In the second stage of the IMF program: The government implements one-half of the required measures, delays six socially detrimental measures, and evades transparency
The Egyptian government implemented half of the measures required of it under the terms of the agreement with the International Monetary Fund (IMF) from April to December 2017, the second IMF review period. These are the conclusions of “ Eye on Debt II,” the second report monitoring the economic and social impact of the IMF loan program.
“An Eye on Debt,” issued by the Egyptian Initiative for Personal Rights, seeks to monitor the economic measures imposed by the IMF loan program and their impact, positive and negative, on the economy and citizens. It also identifies the measures the government failed to carry out and attempts to offer alternatives that are less onerous for the public, especially low-income groups.
This is the second in a series of shadow reports, issued to coincide with each visit by the team of experts from the International Monetary Fund. The first report noted the IMF’s failure to anticipate the magnitude of the depreciation of the Egyptian pound, as a result of which inflation increased to about double the projected rate. The first report also criticized the increase in the interest rate and its marginal effect on inflation, correctly predicting an increase in the deficit.
The EIPR analysis found that of the 17 measures mandated in this period, eight of them were socially detrimental; the government carried out four of these and delayed the rest.
The government also failed to implement three measures related to transparency and access to information, first and foremost the report on potential obligations, which offers a comprehensive picture of the debt burdens resulting from foreign borrowing by government institutions.
IMF experts concluded that Egypt was eligible for the third tranche of the loan after their visit in November 2017, assessing that it had made adequate progress on the measures required for April–November. The IMF recently released its second review report, commending the performance of the Egyptian government.
The IMF visits, designed to assess the performance of the Egyptian government, take place every six months and determine the disbursement of the next tranche of the loan. The next visit is scheduled for April–May 2018. Thus far Egyptian has obtained $4.13 billion from the IMF as part of the program.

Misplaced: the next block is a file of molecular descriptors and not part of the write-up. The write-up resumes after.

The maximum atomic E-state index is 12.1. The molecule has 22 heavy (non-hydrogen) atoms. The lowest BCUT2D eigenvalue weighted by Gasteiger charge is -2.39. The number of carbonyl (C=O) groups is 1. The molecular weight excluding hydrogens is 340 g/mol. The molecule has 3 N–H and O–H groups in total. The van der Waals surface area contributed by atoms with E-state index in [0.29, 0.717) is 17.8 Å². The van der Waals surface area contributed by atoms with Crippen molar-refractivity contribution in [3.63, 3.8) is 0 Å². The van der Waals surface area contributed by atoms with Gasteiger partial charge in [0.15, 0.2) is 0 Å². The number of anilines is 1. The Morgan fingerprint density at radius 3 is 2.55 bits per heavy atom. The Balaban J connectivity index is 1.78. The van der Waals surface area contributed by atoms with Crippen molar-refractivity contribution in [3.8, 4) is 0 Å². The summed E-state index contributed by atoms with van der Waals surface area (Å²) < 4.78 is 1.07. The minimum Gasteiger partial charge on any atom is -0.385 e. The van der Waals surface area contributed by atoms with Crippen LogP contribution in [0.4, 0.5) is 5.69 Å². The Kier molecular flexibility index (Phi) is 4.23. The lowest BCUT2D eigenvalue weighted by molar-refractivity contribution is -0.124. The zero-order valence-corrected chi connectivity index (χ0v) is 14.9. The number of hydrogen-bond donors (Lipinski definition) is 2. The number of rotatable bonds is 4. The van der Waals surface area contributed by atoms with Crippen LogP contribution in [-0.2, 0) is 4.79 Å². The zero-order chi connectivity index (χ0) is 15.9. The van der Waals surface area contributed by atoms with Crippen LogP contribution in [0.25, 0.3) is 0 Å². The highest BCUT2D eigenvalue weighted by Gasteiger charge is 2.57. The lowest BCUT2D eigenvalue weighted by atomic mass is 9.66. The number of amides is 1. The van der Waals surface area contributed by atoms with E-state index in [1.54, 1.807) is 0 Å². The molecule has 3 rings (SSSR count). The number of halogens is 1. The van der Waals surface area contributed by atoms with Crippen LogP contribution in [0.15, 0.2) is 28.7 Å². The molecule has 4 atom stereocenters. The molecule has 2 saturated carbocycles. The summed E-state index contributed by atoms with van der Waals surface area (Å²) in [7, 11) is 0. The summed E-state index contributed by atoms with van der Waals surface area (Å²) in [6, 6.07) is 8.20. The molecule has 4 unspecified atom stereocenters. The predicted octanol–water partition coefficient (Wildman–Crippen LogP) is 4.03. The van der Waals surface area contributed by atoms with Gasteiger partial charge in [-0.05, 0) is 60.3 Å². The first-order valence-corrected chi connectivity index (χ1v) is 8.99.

The objectives which the government failed to meet in the second review period include:
1. Attaining the target reduction of the primary deficit. The primary deficit (which excludes interest payments on public debt) came in at 1.8 percent instead of 0.8 percent at the end of fiscal year 2016–17.
2. The IMF downgraded its projections for growth and, in turn, job creation. Independent projections see an even greater decline (see the accompanying table). To stimulate overall demand, the EIPR advocates putting more money directly in the pockets of the poorest groups by pursuing a series of measures (see the table).
The EIPR has reservations about several of the measures required by the IMF that may have deleterious effects on the economy and social stability with no tangible economic benefit. These include:
1. Raising the interest rate despite its failure to contain the inflation set off by the floating of the pound. To reduce the pressure on the price of the pound, it would be better to address the causes of dollar outflows abroad while rescheduling the public debt with a lower interest rate.
2. Increasing fuel prices on the household sector alone. It would be preferable to not exempt energy-intensive industries and services from the price increases and require these sectors to obtain energy at market prices.
3. The decision to institute a VAT on its own. The VAT should have been coupled with a package of progressive taxes on income and profits to provide additional revenues to defray the deficit while achieving tax justice.
In the period of April–December 2017, or what the IMF terms the second review period, the Egyptian government carried out the measures required under the terms of its agreement with the IMF.